Data alert! A bit about graphs, maps, images, risk, statistics and uncertainty


Graphics and visuals like maps, charts, and timelines make information easy to understand and process. What might take paragraphs can be summarized in one image. Now, online graphics can be interactive, allowing readers an opportunity to explore data. Graphics can also be misleading.

Is the time scale appropriate for the trend being presented? Does the graph show all of the data, or a narrow window to convey a skewed picture? There is always more evidence than what is presented or published, but the key issue is whether evidence selection has compromised the true account of the underlying data (Tufte 07).

In maps, “large scale” means zoomed-in, detailed. “Small scale” means zoomed out, general. Is the type of map appropriate for the data being presented?

Look at the categories and the legend. Maps can be manipulated to show what you want.

Photos are easily mismatched to the text and the headline.

Risk is a possibility that something might happen or bring about some result.

High probability = high predictability (event more likely).

Low probability = low predictability (event less likely).

People (and sometimes the media) tend to overestimate the danger of rare events yet underestimate dangers of more common events. People tend to misjudge the relative risks from food safety issues, for example ranking pesticide residues as posing a much greater threat to human health than harmful microorganisms or an unhealthy lifestyle (lack of exercise, poor diet). Yet the statistics show that people are far more likely to die from lifestyle-related diseases such as coronary heart disease and cancers.

In fact, the top causes of death in US, according to the Centers for Disease Control and Prevention, are 1. heart disease, 2. cancer, 3. stroke.

Perceptions and knowledge of risk depend on whether the risk is individual, community, or societal. People tend to overestimate the role of forces inside the individual, such as personality, ability, disposition, and motivation, as causes for human behavior and to underestimate the role of environmental or situational factors, such as the varied opportunites and obstacles that exist for people in different social classes. When applied to whole groups, these attribution errors become the basis for sterotypes.

People tend to assume that if they can control a situation they are safer. We fear dying on airplane more than in a car crash, yet the number of traffic accident fatalities is much higher. Perhaps this is why we fear man-made disasters (radiation) more than natural disasters (tsunami). Trace amounts of radioactive iodine are being detected in rain over the US (CA and VT), but each news story is quick to point out how the levels are low and not a risk, but few offer any comparison to everyday risk.

People are more worried by dramatic but infrequent events than by “boring” risks like slipping on a wet floor. And alarmist, dramatic media coverage contributes to false risk perception. Take, for example, the shark attack. Fueled by Jaws and now Shark Week, our fears of sharks are conditioned. Bees, wasps and snakes are responsible for far more fatalities each year. In the United States the annual risk of death from lightning is 30 times greater than that from shark attack. For most people, any shark-human interaction is likely to occur while swimming or surfing in nearshore waters. From a statistical standpoint the chances of dying in this area are markedly higher from many other causes (such as drowning and cardiac arrest) than from shark attack. Many more people are injured and killed on land while driving to and from the beach than by sharks in the water. Shark attack trauma is also less common than such beach-related injuries as spinal damage, dehydration, jellyfish and stingray stings and sunburn. Indeed, many more sutures are expended on sea shell lacerations of the feet than on shark bites! (International Shark Attack File)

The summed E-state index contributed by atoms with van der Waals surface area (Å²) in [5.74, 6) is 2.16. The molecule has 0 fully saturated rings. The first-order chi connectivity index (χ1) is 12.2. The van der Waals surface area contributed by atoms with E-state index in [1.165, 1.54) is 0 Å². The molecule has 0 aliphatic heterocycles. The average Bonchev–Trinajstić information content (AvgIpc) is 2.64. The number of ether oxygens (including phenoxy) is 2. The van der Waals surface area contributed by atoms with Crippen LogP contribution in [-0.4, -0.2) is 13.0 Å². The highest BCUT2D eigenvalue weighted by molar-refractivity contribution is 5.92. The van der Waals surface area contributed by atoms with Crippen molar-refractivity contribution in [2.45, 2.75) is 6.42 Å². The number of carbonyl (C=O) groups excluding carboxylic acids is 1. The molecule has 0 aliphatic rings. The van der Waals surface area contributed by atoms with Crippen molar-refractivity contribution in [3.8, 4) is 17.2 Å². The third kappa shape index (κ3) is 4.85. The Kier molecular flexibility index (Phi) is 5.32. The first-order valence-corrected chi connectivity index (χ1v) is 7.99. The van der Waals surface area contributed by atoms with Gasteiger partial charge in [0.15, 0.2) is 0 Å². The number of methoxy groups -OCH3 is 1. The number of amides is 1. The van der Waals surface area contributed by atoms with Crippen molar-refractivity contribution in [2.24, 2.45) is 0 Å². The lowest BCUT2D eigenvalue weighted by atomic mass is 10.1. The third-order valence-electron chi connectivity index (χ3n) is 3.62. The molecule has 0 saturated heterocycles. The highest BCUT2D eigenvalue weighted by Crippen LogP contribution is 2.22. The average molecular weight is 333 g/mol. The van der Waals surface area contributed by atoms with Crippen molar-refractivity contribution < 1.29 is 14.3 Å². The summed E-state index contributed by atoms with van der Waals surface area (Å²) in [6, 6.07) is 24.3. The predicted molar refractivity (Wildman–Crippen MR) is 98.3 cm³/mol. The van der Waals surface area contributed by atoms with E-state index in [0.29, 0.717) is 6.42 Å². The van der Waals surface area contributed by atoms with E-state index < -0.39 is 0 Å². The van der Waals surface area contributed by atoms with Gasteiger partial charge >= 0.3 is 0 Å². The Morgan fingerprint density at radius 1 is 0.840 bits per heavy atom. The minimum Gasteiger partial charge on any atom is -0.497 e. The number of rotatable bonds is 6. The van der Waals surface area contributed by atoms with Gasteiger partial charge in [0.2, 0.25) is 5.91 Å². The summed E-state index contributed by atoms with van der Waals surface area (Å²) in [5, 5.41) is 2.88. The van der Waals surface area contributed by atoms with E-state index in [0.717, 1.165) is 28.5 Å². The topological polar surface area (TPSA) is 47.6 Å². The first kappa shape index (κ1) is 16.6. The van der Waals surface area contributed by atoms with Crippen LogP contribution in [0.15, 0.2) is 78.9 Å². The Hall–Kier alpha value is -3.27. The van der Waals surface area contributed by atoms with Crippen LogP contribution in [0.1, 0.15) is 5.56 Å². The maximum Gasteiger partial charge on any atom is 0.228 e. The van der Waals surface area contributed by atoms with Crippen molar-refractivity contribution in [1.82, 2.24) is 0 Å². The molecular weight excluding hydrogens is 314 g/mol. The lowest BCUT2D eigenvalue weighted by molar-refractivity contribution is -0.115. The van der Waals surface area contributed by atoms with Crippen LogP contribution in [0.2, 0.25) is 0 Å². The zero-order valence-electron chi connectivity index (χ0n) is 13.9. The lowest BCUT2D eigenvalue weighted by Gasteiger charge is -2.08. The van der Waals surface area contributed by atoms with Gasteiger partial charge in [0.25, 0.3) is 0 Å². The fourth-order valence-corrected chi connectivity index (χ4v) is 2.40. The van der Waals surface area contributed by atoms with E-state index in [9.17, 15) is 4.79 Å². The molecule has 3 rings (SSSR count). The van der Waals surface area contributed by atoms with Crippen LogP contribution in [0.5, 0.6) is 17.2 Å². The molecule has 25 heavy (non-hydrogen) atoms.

Second example: Avian flu caused 200 deaths in 5 years, with an unlikely possible mutation (from guts of birds to lungs of humans) resulting in a horrendous pandemic, hence alarmist media coverage. But as many as 40,000 people die each year from common seasonal flu. (Wulf 2010).

Risk is the result of events, conditions and situations, called “risk factors.” Where a risk factor has been consistently linked to an event or situation, the factor is said to “cause” death or illness: HIV causes AIDS, asbestos causes mesothelioma, cigarette smoking causes lung cancer.

With these well-proven exceptions, it is difficult to show that any one thing “causes” cancer because cancer doesn’t appear immediately after exposure, providing time for other factors to come into play. Without a direct cause and effect relationship, there are only associations, strong relationships, between a result/disease and an agent/situation, or risk factor. A risk factor is not a guarantee, not a cause, just an association, like high cholesterol and heart disease.

An association does not, by itself, indicate causation. Additional evidence is needed: the event must come before the result, and that other explanations are considered and ruled out. As humans, we seem wired to look for patterns, to want to explain things, hence our tendency to assume causation. But remember: Correlation does not equal causation.

Statistics attempt to quantify risk. But statistics are frequently misused and abused. All research involves choosing what to study and how to study it. Statistics, when applied to data, measure the strength of relationships. The greater the significance, the stronger the relationship, or the less chance that some other factor is important in explaining the relationship.

Where we have considerable knowledge of outcomes, we have an objective probability for a given outcome. In a coin toss, we do not know which face will turn up when it is tossed, but we have objective probabilities of what it will likely be. In complex systems, with many interconnected parts, scientists are often uncertain about the extent and magnitude of the connections. As a result, they have to make judgements about their strength, which is a subjective probability (Stephen Schneider, in Friedman et al.).

The most believable results will have certain characteristics: (Cohn)

Replication: They have been successfully repeated

Reevaluation: They have been tested by more than one method (mathematical technique)

Common attacks on statistics create the impression of numerous errors. Something is wrong with every sample, and pointing this out can begin the unraveling of any argument: the data are outdated, unrepresentative, missing, outliers. The r-squared value x only explains 100-x of the data. The scientist chose the wrong model (linear, non-linear, random, etc.). When additional variables are included, the results become insignificant. Other factors can result in the same effect. Any inconsistency or complication in the data are deliberately obscured or omitted–cast the perception of doubt. (Murray)